1 U.S. 229 (1788)

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U.S. Supreme Court

MILLER v. HALL, 1 U.S. 229 (1788)

1 U.S. 229 (Dall.)


Supreme Court of Pennsylvania

January Term, 1788

RULE to show cause why an Exoneretur should not be entered on the bail-piece. The Defendant had obtained his discharge under the insolvent law in the State of Maryland, which law was enacted subsequent to the debt in question, and to the institution of this suit. It was stated, and allowed, that the money for which the action was brought, had been paid to Hall in Maryland, on account of goods sold and delivered upon a commission as the partner of Millar; but that the original agreement under which they acted in the sale of those goods was executed in Philadelphia, and that the proceeds belonged to merchants residing in Pennsylvania, where, consequently, the payment was to be made. It was, likewise, admitted, that the Defendant was resident in, and subject to the laws of, Maryland, and that the Plaintiff was resident in, and subject to the laws of Pennsylvania: And it did not appear to the Court that the Plaintiff was returned as a creditor in the Defendant's schedule; nor was any notice of the time and place of surrender served upon him, though a general publication, of the Defendant's intention to take the benefit of the Insolvent law, was made, in the usual form, in the Baltimore Gazette.

Moylan, in showing cause against the rule, argued, that according to the strict idea of a municipal law, it was limited in its operation to the jurisdiction of the state that made it; for jus civile est quod quisque fibi populus constituit; and to a free people particularly, it must appear unreasonable that there should be legislation where there is no representation. 2 Inst. 98. There are, however, he acknowledged, cases in which an indirect effect is given to foreign statutes

Page 1 U.S. 229, 230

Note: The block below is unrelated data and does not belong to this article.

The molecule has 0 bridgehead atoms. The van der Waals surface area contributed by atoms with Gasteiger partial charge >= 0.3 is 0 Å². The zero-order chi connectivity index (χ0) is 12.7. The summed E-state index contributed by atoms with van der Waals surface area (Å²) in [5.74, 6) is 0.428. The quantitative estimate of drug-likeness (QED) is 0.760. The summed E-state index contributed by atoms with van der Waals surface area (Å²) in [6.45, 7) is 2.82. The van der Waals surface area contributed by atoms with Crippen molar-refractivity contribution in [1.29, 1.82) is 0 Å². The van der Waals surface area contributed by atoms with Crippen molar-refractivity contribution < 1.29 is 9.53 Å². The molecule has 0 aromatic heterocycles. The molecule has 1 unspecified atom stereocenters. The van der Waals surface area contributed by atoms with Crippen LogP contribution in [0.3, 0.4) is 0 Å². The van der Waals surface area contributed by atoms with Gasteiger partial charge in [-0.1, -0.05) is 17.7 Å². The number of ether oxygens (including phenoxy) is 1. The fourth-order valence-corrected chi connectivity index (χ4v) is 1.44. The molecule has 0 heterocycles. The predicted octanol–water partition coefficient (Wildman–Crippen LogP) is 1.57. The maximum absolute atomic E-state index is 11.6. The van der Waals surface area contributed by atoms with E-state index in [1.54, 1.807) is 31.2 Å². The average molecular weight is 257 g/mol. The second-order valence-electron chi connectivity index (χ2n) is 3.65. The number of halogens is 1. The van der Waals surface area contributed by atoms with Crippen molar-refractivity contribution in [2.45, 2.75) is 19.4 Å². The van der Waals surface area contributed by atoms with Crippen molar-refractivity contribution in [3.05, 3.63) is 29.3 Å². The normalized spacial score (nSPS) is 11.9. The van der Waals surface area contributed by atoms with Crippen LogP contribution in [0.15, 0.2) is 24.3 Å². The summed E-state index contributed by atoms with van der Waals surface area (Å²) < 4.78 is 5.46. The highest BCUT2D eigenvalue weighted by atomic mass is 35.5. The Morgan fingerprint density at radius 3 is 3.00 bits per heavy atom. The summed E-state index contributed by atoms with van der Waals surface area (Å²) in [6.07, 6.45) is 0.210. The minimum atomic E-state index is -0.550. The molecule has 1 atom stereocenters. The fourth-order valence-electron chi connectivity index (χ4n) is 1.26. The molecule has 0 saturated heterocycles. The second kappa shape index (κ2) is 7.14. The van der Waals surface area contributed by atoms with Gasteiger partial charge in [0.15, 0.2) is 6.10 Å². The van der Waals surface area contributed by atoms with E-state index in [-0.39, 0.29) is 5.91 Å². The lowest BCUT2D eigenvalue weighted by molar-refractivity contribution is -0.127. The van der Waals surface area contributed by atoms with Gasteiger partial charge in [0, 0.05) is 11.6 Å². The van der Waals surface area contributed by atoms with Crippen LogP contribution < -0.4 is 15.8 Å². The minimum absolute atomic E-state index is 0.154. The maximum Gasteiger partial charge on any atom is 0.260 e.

in order to accomplish the rules of justice; as in the instance of contracts entered into in other countries; or of bargains which are unlawful where made; or of a certifcate obtained under a bankrupt law in a foreign nation, of which both debtor and creditor are members and subjects. Prin. of Eq 363. 1 Black. Rep. 234. 256. But still, in all these exceptions, the foreign statutes, as such, have no coercive authority extra territorium, but are received only by consent as far as they are necessary to justice. He then contended from the facts, that the Defendant did not come within the principle of any of the cases referred to; for, as the Plaintiff was not a subject of Maryland, it cannot be presumed that either by himself or his representatives, he has consented to the Defendant's discharge, or rather to the law, by which that discharge was authorized; that, as between the Plaintiff and Defendant, the place of the contract, which the law materially regards, was Philadelphia, where the merchants to whom the money was, in fact, payable, resided; and that even if the contract had been made in Maryland, the Defendant would not be in a better condition on that account, as the law under which he was discharged, was enacted several years afterwards, and, therefore, could not have been in the contemplation of the parties in making their agreement. He urged, likewise, the inconveniencies that would attend the adverse doctrine, from a variety of considerations. Suppose there had been no bankrupt law in Pennsylvania, and that, in truth, our Legislature disapproved of it, yet, every debtor by going into Maryland and complying with the terms of their General Act, or, perhaps, by virtue of a special one, might obtain a certificate, which, it is contended, would discharge him from his creditors here; and thus another state would make laws for us, not only without our consent, but contrary to our interior policy. Again, if no other notice is required than an advertisement in a Maryland newspaper, which the citizens of Pennsylvania seldom read, the spoils may be shared among the creditors present, to the exclusion of the absent; who, at the same time, have been guilty of no fault or negligence, but, if they had been apprized of the transaction, might have suggested such circumstances of fraud, as would prevent the granting the very certificate, which is set up as a conclusive bar to their just demands. In England the king is not bound by the bankrupt laws, 1 Atk. 303. and shall we be bound, who are not in any degree connected with the government that made them? If Maryland had given a preference to her own citizens in the distribution of an insolvent's, or a bankrupt's estate, ought we, who are strangers, to be affected by the certificate of discharge, though we derive no benefit from the surrender of property? Where, or how, is the line to be drawn? If, indeed, the certificate is to be universally operative, so ought the assignment of the bankrupt's estate to be, since the words of the bankrupt laws are, in this respect, as comprehensive and forcible, as in that; and yet it is an established doctrine, that the assignment is only binding in the state in which the commission issues. Doug. 160. The act of [1 U.S. 229, 231]

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